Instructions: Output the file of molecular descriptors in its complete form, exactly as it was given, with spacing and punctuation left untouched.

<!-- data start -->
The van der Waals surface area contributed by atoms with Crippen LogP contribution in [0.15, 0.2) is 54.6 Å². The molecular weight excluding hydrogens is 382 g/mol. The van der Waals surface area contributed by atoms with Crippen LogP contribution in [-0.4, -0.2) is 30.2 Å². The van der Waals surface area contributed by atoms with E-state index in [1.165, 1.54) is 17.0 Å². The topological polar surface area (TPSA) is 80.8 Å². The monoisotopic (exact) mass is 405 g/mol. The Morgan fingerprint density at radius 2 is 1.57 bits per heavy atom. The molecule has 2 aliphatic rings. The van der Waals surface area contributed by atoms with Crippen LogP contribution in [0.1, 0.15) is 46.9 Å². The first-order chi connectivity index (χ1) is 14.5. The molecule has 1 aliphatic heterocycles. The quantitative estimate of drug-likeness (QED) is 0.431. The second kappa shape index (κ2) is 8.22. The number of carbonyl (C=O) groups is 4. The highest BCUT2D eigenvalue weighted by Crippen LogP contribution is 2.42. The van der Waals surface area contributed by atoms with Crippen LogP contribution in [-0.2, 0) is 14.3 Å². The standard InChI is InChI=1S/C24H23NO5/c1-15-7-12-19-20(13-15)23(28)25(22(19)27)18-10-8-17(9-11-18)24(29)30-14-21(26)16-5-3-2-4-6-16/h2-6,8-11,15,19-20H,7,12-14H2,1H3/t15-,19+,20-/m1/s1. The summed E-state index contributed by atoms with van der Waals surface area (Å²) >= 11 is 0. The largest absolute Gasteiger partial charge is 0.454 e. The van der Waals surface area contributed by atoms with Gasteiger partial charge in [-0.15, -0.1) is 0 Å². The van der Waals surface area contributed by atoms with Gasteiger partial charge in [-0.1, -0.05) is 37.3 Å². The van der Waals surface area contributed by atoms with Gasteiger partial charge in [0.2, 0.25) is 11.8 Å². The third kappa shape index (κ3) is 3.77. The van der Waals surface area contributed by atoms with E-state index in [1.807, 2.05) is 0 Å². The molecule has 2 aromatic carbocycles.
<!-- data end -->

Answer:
The van der Waals surface area contributed by atoms with Crippen LogP contribution in [0.15, 0.2) is 54.6 Å². The molecular weight excluding hydrogens is 382 g/mol. The van der Waals surface area contributed by atoms with Crippen LogP contribution in [-0.4, -0.2) is 30.2 Å². The van der Waals surface area contributed by atoms with E-state index in [1.165, 1.54) is 17.0 Å². The topological polar surface area (TPSA) is 80.8 Å². The monoisotopic (exact) mass is 405 g/mol. The Morgan fingerprint density at radius 2 is 1.57 bits per heavy atom. The molecule has 2 aliphatic rings. The van der Waals surface area contributed by atoms with Crippen LogP contribution in [0.1, 0.15) is 46.9 Å². The first-order chi connectivity index (χ1) is 14.5. The molecule has 1 aliphatic heterocycles. The quantitative estimate of drug-likeness (QED) is 0.431. The second kappa shape index (κ2) is 8.22. The number of carbonyl (C=O) groups is 4. The highest BCUT2D eigenvalue weighted by Crippen LogP contribution is 2.42. The van der Waals surface area contributed by atoms with Crippen LogP contribution in [-0.2, 0) is 14.3 Å². The standard InChI is InChI=1S/C24H23NO5/c1-15-7-12-19-20(13-15)23(28)25(22(19)27)18-10-8-17(9-11-18)24(29)30-14-21(26)16-5-3-2-4-6-16/h2-6,8-11,15,19-20H,7,12-14H2,1H3/t15-,19+,20-/m1/s1. The summed E-state index contributed by atoms with van der Waals surface area (Å²) >= 11 is 0. The largest absolute Gasteiger partial charge is 0.454 e. The van der Waals surface area contributed by atoms with Gasteiger partial charge in [-0.15, -0.1) is 0 Å². The van der Waals surface area contributed by atoms with Gasteiger partial charge in [-0.1, -0.05) is 37.3 Å². The van der Waals surface area contributed by atoms with Gasteiger partial charge in [0.2, 0.25) is 11.8 Å². The third kappa shape index (κ3) is 3.77. The van der Waals surface area contributed by atoms with E-state index in [1.807, 2.05) is 0 Å². The molecule has 2 aromatic carbocycles.